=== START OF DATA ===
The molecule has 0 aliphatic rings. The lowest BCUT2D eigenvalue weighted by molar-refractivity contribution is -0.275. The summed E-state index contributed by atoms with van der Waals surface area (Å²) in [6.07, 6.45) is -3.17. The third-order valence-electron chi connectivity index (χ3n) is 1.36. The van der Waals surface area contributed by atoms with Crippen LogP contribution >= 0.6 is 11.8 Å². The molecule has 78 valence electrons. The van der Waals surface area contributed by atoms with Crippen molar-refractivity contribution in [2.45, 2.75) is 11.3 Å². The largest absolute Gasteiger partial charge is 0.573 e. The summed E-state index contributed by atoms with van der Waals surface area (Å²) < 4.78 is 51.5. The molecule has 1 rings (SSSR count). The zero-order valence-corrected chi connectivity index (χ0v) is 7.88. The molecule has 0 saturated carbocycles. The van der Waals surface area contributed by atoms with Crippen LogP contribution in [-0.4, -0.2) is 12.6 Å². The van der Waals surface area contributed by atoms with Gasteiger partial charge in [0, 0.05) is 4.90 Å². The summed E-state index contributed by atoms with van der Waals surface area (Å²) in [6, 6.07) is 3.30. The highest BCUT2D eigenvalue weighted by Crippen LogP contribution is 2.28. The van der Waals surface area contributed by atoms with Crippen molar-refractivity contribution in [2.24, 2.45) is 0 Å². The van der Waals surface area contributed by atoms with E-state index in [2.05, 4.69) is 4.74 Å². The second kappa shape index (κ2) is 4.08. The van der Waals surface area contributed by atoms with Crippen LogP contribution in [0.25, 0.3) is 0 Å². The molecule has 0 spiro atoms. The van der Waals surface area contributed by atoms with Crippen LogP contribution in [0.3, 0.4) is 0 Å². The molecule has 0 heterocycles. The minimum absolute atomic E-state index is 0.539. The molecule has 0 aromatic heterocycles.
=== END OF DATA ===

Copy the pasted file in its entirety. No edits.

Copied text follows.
The molecule has 0 aliphatic rings. The lowest BCUT2D eigenvalue weighted by molar-refractivity contribution is -0.275. The summed E-state index contributed by atoms with van der Waals surface area (Å²) in [6.07, 6.45) is -3.17. The third-order valence-electron chi connectivity index (χ3n) is 1.36. The van der Waals surface area contributed by atoms with Crippen LogP contribution >= 0.6 is 11.8 Å². The molecule has 78 valence electrons. The van der Waals surface area contributed by atoms with Crippen molar-refractivity contribution in [2.45, 2.75) is 11.3 Å². The largest absolute Gasteiger partial charge is 0.573 e. The summed E-state index contributed by atoms with van der Waals surface area (Å²) < 4.78 is 51.5. The molecule has 1 rings (SSSR count). The zero-order valence-corrected chi connectivity index (χ0v) is 7.88. The molecule has 0 saturated carbocycles. The van der Waals surface area contributed by atoms with Crippen LogP contribution in [-0.4, -0.2) is 12.6 Å². The van der Waals surface area contributed by atoms with Gasteiger partial charge in [0, 0.05) is 4.90 Å². The summed E-state index contributed by atoms with van der Waals surface area (Å²) in [6, 6.07) is 3.30. The highest BCUT2D eigenvalue weighted by Crippen LogP contribution is 2.28. The van der Waals surface area contributed by atoms with Crippen molar-refractivity contribution in [2.24, 2.45) is 0 Å². The van der Waals surface area contributed by atoms with E-state index in [2.05, 4.69) is 4.74 Å². The second kappa shape index (κ2) is 4.08. The van der Waals surface area contributed by atoms with Crippen LogP contribution in [0.25, 0.3) is 0 Å². The molecule has 0 spiro atoms. The van der Waals surface area contributed by atoms with Crippen LogP contribution in [0.3, 0.4) is 0 Å². The molecule has 0 heterocycles. The minimum absolute atomic E-state index is 0.539. The molecule has 0 aromatic heterocycles.